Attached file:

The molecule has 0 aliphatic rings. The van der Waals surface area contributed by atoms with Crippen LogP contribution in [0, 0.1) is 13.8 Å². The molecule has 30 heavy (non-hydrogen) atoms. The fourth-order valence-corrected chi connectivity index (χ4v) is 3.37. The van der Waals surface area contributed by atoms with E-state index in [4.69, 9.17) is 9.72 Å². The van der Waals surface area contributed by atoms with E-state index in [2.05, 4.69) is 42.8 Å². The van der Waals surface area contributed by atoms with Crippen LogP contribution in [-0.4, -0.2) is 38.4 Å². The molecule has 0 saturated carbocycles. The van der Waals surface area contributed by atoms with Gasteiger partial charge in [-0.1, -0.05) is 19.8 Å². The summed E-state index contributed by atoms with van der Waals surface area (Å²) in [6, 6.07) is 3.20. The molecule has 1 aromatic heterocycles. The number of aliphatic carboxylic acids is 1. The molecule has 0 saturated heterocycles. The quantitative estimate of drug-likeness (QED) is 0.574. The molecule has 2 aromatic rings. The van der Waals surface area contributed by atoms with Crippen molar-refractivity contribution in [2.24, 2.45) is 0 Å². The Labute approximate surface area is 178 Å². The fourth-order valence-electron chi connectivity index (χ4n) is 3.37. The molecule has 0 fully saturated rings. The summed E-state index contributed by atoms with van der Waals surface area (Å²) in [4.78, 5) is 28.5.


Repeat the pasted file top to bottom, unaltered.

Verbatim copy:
The molecule has 0 aliphatic rings. The van der Waals surface area contributed by atoms with Crippen LogP contribution in [0, 0.1) is 13.8 Å². The molecule has 30 heavy (non-hydrogen) atoms. The fourth-order valence-corrected chi connectivity index (χ4v) is 3.37. The van der Waals surface area contributed by atoms with E-state index in [4.69, 9.17) is 9.72 Å². The van der Waals surface area contributed by atoms with E-state index in [2.05, 4.69) is 42.8 Å². The van der Waals surface area contributed by atoms with Crippen LogP contribution in [-0.4, -0.2) is 38.4 Å². The molecule has 0 saturated carbocycles. The van der Waals surface area contributed by atoms with Gasteiger partial charge in [-0.1, -0.05) is 19.8 Å². The summed E-state index contributed by atoms with van der Waals surface area (Å²) in [6, 6.07) is 3.20. The molecule has 1 aromatic heterocycles. The number of aliphatic carboxylic acids is 1. The molecule has 0 saturated heterocycles. The quantitative estimate of drug-likeness (QED) is 0.574. The molecule has 2 aromatic rings. The van der Waals surface area contributed by atoms with Crippen molar-refractivity contribution in [2.24, 2.45) is 0 Å². The Labute approximate surface area is 178 Å². The fourth-order valence-electron chi connectivity index (χ4n) is 3.37. The molecule has 0 fully saturated rings. The summed E-state index contributed by atoms with van der Waals surface area (Å²) in [4.78, 5) is 28.5.